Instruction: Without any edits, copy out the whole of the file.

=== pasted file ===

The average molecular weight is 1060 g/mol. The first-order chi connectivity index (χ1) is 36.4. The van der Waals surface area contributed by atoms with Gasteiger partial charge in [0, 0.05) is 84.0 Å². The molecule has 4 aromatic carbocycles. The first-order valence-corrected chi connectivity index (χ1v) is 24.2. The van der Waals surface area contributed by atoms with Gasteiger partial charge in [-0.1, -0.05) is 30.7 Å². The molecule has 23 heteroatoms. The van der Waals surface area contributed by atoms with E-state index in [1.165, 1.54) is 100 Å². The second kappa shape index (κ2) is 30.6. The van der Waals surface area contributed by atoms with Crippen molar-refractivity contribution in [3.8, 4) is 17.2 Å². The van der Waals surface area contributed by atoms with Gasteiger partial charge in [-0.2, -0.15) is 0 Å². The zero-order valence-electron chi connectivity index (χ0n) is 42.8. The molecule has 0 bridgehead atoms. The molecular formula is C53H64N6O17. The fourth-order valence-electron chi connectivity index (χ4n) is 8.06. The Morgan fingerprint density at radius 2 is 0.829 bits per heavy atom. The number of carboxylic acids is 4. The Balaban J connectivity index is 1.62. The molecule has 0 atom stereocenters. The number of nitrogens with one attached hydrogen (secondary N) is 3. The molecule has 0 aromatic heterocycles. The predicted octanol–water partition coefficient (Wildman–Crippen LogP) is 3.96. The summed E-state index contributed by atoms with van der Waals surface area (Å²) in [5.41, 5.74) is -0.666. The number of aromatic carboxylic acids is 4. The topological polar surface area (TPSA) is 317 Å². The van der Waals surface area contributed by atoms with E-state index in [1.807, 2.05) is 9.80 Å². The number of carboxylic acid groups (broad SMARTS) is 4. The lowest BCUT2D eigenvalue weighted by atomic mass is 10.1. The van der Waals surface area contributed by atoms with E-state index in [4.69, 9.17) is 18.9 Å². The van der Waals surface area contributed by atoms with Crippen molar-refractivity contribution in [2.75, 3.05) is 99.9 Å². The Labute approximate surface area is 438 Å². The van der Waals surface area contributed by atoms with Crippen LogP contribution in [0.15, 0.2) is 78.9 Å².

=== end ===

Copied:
The average molecular weight is 1060 g/mol. The first-order chi connectivity index (χ1) is 36.4. The van der Waals surface area contributed by atoms with Gasteiger partial charge in [0, 0.05) is 84.0 Å². The molecule has 4 aromatic carbocycles. The first-order valence-corrected chi connectivity index (χ1v) is 24.2. The van der Waals surface area contributed by atoms with Gasteiger partial charge in [-0.1, -0.05) is 30.7 Å². The molecule has 23 heteroatoms. The van der Waals surface area contributed by atoms with E-state index in [1.165, 1.54) is 100 Å². The second kappa shape index (κ2) is 30.6. The van der Waals surface area contributed by atoms with Crippen molar-refractivity contribution in [3.8, 4) is 17.2 Å². The van der Waals surface area contributed by atoms with Gasteiger partial charge in [-0.2, -0.15) is 0 Å². The zero-order valence-electron chi connectivity index (χ0n) is 42.8. The molecule has 0 bridgehead atoms. The molecular formula is C53H64N6O17. The fourth-order valence-electron chi connectivity index (χ4n) is 8.06. The Morgan fingerprint density at radius 2 is 0.829 bits per heavy atom. The number of carboxylic acids is 4. The Balaban J connectivity index is 1.62. The molecule has 0 atom stereocenters. The number of nitrogens with one attached hydrogen (secondary N) is 3. The molecule has 0 aromatic heterocycles. The predicted octanol–water partition coefficient (Wildman–Crippen LogP) is 3.96. The summed E-state index contributed by atoms with van der Waals surface area (Å²) in [5.41, 5.74) is -0.666. The number of aromatic carboxylic acids is 4. The topological polar surface area (TPSA) is 317 Å². The van der Waals surface area contributed by atoms with E-state index in [1.807, 2.05) is 9.80 Å². The number of carboxylic acid groups (broad SMARTS) is 4. The lowest BCUT2D eigenvalue weighted by atomic mass is 10.1. The van der Waals surface area contributed by atoms with E-state index in [4.69, 9.17) is 18.9 Å². The van der Waals surface area contributed by atoms with Crippen molar-refractivity contribution in [2.75, 3.05) is 99.9 Å². The Labute approximate surface area is 438 Å². The van der Waals surface area contributed by atoms with Crippen LogP contribution in [0.15, 0.2) is 78.9 Å².